What else is going on in this space? Well, if you really need to know how bad it is, read the BT Pole Dancing info or read the lunacies of the proposed pole sharing agreements from BT for NGA which would permit BT to put any community network using their plant on a 3 month death sentence, even weeks into a 20-50year project.
When people such as Cyberdoyle talk about joined up thinking, solving simple problems such as this is what we mean. Whoever you are, reading this, and I know now just how many and varied are the readers of this blog, then please take 2 mins to contemplate how you could add to the joined up thinking model that will make the UK a digital nation rather than the Digital Grand Canyon.
Please allow me to finish on a high note. There *are* ways to do this right.
I spent quite a lot of time with the Scottish Exec earlier in this decade. Scotland, sadly, hides its light under a bushel much of the time in the tech and broadband arena. This is why, after hearing a SE speaker at the Ally Pally "Need for Speed" event who was onstage just before me, the Scottish ABC Conference in Aviemore happened in 2004, as well as the Dumfries & Galloway events etc.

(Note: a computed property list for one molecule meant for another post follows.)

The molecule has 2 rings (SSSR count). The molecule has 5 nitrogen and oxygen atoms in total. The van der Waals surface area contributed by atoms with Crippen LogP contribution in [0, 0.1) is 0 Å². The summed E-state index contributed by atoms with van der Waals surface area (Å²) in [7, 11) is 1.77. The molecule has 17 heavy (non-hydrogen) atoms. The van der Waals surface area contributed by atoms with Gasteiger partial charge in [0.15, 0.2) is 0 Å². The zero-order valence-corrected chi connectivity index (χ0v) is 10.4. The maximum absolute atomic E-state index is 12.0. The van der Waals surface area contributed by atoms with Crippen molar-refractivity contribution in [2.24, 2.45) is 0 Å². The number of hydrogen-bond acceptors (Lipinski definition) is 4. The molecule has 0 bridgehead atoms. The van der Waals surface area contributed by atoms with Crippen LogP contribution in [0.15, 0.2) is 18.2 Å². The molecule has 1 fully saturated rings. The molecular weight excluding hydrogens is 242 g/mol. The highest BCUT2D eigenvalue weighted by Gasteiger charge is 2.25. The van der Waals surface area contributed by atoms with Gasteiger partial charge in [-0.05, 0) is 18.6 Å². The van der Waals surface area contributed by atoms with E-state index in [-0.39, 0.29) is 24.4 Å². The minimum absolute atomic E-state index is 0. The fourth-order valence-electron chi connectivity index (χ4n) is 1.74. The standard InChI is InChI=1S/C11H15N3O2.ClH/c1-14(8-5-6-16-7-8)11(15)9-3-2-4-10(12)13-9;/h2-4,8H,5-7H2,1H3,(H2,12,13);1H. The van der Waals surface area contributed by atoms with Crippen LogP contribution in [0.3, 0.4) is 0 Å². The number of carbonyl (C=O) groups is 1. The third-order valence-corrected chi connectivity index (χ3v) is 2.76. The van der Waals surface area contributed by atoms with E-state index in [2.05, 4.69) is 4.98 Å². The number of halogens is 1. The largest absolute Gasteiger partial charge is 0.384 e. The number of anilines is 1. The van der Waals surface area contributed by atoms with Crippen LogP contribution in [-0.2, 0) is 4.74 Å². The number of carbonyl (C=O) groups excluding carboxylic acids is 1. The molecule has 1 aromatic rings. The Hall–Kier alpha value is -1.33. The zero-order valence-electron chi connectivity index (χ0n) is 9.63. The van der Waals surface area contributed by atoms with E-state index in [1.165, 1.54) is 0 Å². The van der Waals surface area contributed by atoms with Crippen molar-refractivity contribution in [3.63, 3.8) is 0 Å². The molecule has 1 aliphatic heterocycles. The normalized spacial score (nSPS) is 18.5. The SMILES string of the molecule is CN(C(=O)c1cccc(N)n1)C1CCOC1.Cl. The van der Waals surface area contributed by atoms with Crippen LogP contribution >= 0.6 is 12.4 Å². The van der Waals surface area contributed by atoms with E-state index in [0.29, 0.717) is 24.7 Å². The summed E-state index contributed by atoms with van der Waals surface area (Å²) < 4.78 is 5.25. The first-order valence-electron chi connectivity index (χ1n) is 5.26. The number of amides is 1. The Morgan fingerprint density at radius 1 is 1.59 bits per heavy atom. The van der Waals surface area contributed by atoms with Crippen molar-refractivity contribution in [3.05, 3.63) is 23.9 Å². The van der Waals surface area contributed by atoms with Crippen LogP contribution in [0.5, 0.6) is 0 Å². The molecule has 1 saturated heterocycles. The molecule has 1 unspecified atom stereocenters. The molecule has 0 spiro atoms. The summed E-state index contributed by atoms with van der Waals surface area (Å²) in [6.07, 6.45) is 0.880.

This is my version of the story I was told all those years ago. For me, it highlights collaboration, co-operation, vision, as well as use of existing infrastructure. Despite it being Burns Night, I will resist writing the following in dialect!
The Highlands & Islands were suffering from a lack of mobile coverage. No-one wanted lots of mobile masts over what is undeniably an amazing and beautiful landscape - I know it well, now. And there are of course only a few people at the end of that particular connection.
HIE (the 'Regional Development Agency' for that area of Scotland) summoned the mobile operators to a round table meeting.
HIE offered assistance to get planning permission etc fast tracked and masts part-funded and installed, as well as adjudicate any issues where there were blackspots if the operators would co-operate and share masts, infrastructure etc in order to deliver choice to those in the Highlands and Islands.
I was never present at those meetings but I was told this story by someone who was. His opinion was along the lines of 'If only it was this bloody simple everywhere.' The operators chatted, site share agreements were dealt with in double fast time, (they all had to get on board or it was a lost market to them), and the HIE watched their community connected with the widest choice of services and providers, at least cost, without destroying the landscape.
It is that bloody simple.